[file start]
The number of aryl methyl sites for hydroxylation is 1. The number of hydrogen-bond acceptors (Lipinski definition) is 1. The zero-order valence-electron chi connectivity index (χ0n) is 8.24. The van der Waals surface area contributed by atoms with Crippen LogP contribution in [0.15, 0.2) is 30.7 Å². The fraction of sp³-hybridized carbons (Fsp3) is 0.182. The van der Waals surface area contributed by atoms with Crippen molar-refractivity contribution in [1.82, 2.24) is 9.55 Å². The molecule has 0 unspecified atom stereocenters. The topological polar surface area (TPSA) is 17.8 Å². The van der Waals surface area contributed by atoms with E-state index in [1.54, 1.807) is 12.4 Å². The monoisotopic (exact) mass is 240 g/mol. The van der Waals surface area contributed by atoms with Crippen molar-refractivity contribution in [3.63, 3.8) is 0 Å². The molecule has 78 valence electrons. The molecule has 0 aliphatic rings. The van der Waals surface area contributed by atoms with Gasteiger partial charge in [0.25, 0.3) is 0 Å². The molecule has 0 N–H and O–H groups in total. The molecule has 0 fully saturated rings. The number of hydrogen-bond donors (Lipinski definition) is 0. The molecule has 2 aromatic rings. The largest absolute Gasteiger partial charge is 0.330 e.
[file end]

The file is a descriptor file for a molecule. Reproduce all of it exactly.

The number of aryl methyl sites for hydroxylation is 1. The number of hydrogen-bond acceptors (Lipinski definition) is 1. The zero-order valence-electron chi connectivity index (χ0n) is 8.24. The van der Waals surface area contributed by atoms with Crippen LogP contribution in [0.15, 0.2) is 30.7 Å². The fraction of sp³-hybridized carbons (Fsp3) is 0.182. The van der Waals surface area contributed by atoms with Crippen molar-refractivity contribution in [1.82, 2.24) is 9.55 Å². The molecule has 0 unspecified atom stereocenters. The topological polar surface area (TPSA) is 17.8 Å². The van der Waals surface area contributed by atoms with E-state index in [1.54, 1.807) is 12.4 Å². The monoisotopic (exact) mass is 240 g/mol. The van der Waals surface area contributed by atoms with Crippen molar-refractivity contribution in [3.63, 3.8) is 0 Å². The molecule has 78 valence electrons. The molecule has 0 aliphatic rings. The van der Waals surface area contributed by atoms with Gasteiger partial charge in [0.25, 0.3) is 0 Å². The molecule has 0 N–H and O–H groups in total. The molecule has 0 fully saturated rings. The number of hydrogen-bond donors (Lipinski definition) is 0. The molecule has 2 aromatic rings. The largest absolute Gasteiger partial charge is 0.330 e.